Being the new kid on campus is as freeing as it is overwhelming. There are few experiences in life more exciting than breaking free from parental supervision and starting out with a clean slate. College is a four-year transition into adulthood that is yours to control, and there are many directions you can take.
Incoming freshmen should not worry about a lack of hobbies or campus clubs to kill spare time between classes. These days, no matter what your interest is computer games, skydiving, academic pursuits, zombies, nature or even “Harry Potter” fan fiction you can bet there’s a university club for it.
Here are five of the most unique university clubs and activities I’ve come across in my research so far:
Humans vs. zombies is the campus activity that answers the prayers of The Walking Dead fans everywhere. Like a game of tag on steroids, humans vs. zombies is a weeklong adrenaline rush complete with Nerf guns, designated campus safety zones and team alliances.
All players with the exception of one original zombie start the journey as humans. The game ends when all humans have been tagged by zombies, or all humans have completed their missions and survived the week. Since its creation at Goucher college in 2005, humans vs. zombies has been played at over 1,000 locations across six continents.
The muggle adaptation of the magical sport from “Harry Potter” has taken college campuses by storm since it started at Middlebury College in 2005.
A combination of lacrosse, dodgeball and rugby, Quidditch is a co-ed, full-contact sport. The team consists of: one keeper to guard the team’s hoops, one seeker to catch the elusive golden snitch (a person dressed up with a tennis ball in a tube sock attached to their waist), two beaters to block the other team with dodge balls and three chasers to throw volleyballs through the opposing team’s hoops and score.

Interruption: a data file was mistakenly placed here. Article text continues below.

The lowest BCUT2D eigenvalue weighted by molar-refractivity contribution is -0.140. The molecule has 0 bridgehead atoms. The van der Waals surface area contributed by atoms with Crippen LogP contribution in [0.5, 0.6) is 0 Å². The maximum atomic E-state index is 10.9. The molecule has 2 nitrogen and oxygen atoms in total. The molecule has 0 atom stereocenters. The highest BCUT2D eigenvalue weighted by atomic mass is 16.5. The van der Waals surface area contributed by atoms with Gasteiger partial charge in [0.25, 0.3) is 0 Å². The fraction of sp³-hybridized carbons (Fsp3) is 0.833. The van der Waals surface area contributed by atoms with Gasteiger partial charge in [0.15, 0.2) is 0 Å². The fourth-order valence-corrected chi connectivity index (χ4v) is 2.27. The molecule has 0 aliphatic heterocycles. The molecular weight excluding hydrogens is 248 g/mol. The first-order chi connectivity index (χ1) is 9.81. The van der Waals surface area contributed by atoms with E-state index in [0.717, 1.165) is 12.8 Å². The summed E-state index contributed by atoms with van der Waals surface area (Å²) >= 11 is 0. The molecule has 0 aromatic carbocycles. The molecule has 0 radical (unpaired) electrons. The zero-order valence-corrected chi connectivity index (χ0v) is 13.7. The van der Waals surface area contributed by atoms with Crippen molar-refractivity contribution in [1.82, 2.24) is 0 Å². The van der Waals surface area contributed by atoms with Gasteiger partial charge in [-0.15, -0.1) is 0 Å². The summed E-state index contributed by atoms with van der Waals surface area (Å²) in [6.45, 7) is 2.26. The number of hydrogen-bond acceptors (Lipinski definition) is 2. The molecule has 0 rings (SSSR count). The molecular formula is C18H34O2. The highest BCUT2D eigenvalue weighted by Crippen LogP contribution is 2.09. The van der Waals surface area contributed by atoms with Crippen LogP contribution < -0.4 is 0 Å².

It’s a game that requires both mental and physical agility, and yes, brooms are included. The official governing body for the sport, US Quidditch, has almost 200 teams nationwide with over 4,000 athletes.
League of Legends, a multiplayer online battle arena video game, is the reigning champion of online sports. In 2014, over 27 million watchers worldwide tuned in to the final round of the League of Legends world championship in Seoul, South Korea.
To put that into perspective, the final championship round garnered a larger audience than either the World Series or the NBA finals. So the fact that it’s a huge hit with the college gaming crowd is no surprise. For the hardcore gamers, there’s a perk to this: Several universities now offer scholarships dedicated to League of Legends excellence. Even better? Some colleges offer an information technology degree with cyber gaming as a concentration, so you can turn your video game passion into your career.
Although squirrel feeding has a long history on the University of Michigan campus, it wasn’t until two students created this club in 2002 that the hobby began to pick up speed. By 2004, over 400 members joined the club, making it one of the largest student organizations at Michigan.
Today, it’s the perfect club for animal lovers who go nuts over feeding and watching these rodents in their natural habitat. Dedicated to the welfare of the squirrels, members can expect these club meetings to include nothing but fun and the sheer joy of feeding peanuts to resident squirrels.
Not even a bad exam grade can bring Northwestern University’s happiness club members down. Since 2010, this nonprofit student group has brought free hugs and smiles to stressed out students around the Northwestern campus.
Club members host annual events where you can relive your childhood with sidewalk chalking, jump rope, hopscotch and four-square, among other carefree activities. If you’re looking to make a new friend, or simply just need a pick-me-up, these guys make it easy.
I’ve found that when it comes to campus clubs and hobbies, the sky’s the limit. Starting out in college is a huge adjustment, and getting active with campus activities is a great way to find your niche and relieve the stress of adult responsibilities.
Getting involved is also a fantastic way to put your leadership skills on display. So, that unusual hobby you have? It may just be the next big campus tradition.